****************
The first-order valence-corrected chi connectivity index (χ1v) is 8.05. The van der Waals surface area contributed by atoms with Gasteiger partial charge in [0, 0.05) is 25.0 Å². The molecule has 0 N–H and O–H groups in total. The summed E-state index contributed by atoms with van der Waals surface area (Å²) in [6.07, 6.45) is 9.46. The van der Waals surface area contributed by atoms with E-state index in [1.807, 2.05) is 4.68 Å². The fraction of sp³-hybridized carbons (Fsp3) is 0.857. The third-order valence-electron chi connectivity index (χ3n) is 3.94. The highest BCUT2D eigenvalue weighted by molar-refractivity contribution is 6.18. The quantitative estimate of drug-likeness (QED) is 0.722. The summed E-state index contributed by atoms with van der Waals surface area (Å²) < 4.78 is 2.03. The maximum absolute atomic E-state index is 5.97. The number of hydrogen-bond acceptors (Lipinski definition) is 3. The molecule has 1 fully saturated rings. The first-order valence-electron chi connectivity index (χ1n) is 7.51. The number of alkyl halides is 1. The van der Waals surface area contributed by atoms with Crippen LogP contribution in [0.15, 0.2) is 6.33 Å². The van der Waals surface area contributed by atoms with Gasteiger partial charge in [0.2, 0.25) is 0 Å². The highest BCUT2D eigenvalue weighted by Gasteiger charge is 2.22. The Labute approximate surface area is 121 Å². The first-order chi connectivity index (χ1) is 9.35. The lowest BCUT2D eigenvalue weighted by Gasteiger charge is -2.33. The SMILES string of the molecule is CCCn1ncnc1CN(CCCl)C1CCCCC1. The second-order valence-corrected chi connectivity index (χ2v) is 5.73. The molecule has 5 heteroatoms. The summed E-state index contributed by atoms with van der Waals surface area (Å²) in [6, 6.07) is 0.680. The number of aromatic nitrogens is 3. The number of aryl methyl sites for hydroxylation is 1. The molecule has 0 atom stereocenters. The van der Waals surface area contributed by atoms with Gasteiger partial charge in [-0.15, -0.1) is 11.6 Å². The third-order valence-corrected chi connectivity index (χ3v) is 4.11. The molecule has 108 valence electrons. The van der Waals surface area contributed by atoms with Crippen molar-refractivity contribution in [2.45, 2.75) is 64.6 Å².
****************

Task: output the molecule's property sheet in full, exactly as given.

The first-order valence-corrected chi connectivity index (χ1v) is 8.05. The van der Waals surface area contributed by atoms with Gasteiger partial charge in [0, 0.05) is 25.0 Å². The molecule has 0 N–H and O–H groups in total. The summed E-state index contributed by atoms with van der Waals surface area (Å²) in [6.07, 6.45) is 9.46. The van der Waals surface area contributed by atoms with E-state index in [1.807, 2.05) is 4.68 Å². The fraction of sp³-hybridized carbons (Fsp3) is 0.857. The third-order valence-electron chi connectivity index (χ3n) is 3.94. The highest BCUT2D eigenvalue weighted by molar-refractivity contribution is 6.18. The quantitative estimate of drug-likeness (QED) is 0.722. The summed E-state index contributed by atoms with van der Waals surface area (Å²) < 4.78 is 2.03. The maximum absolute atomic E-state index is 5.97. The number of hydrogen-bond acceptors (Lipinski definition) is 3. The molecule has 1 fully saturated rings. The first-order valence-electron chi connectivity index (χ1n) is 7.51. The number of alkyl halides is 1. The van der Waals surface area contributed by atoms with Crippen LogP contribution in [0.15, 0.2) is 6.33 Å². The van der Waals surface area contributed by atoms with Gasteiger partial charge in [0.2, 0.25) is 0 Å². The highest BCUT2D eigenvalue weighted by Gasteiger charge is 2.22. The Labute approximate surface area is 121 Å². The first-order chi connectivity index (χ1) is 9.35. The lowest BCUT2D eigenvalue weighted by Gasteiger charge is -2.33. The SMILES string of the molecule is CCCn1ncnc1CN(CCCl)C1CCCCC1. The second-order valence-corrected chi connectivity index (χ2v) is 5.73. The molecule has 5 heteroatoms. The summed E-state index contributed by atoms with van der Waals surface area (Å²) in [6, 6.07) is 0.680. The number of aromatic nitrogens is 3. The number of aryl methyl sites for hydroxylation is 1. The molecule has 0 atom stereocenters. The van der Waals surface area contributed by atoms with Gasteiger partial charge in [-0.15, -0.1) is 11.6 Å². The third-order valence-corrected chi connectivity index (χ3v) is 4.11. The molecule has 108 valence electrons. The van der Waals surface area contributed by atoms with Crippen molar-refractivity contribution in [2.45, 2.75) is 64.6 Å².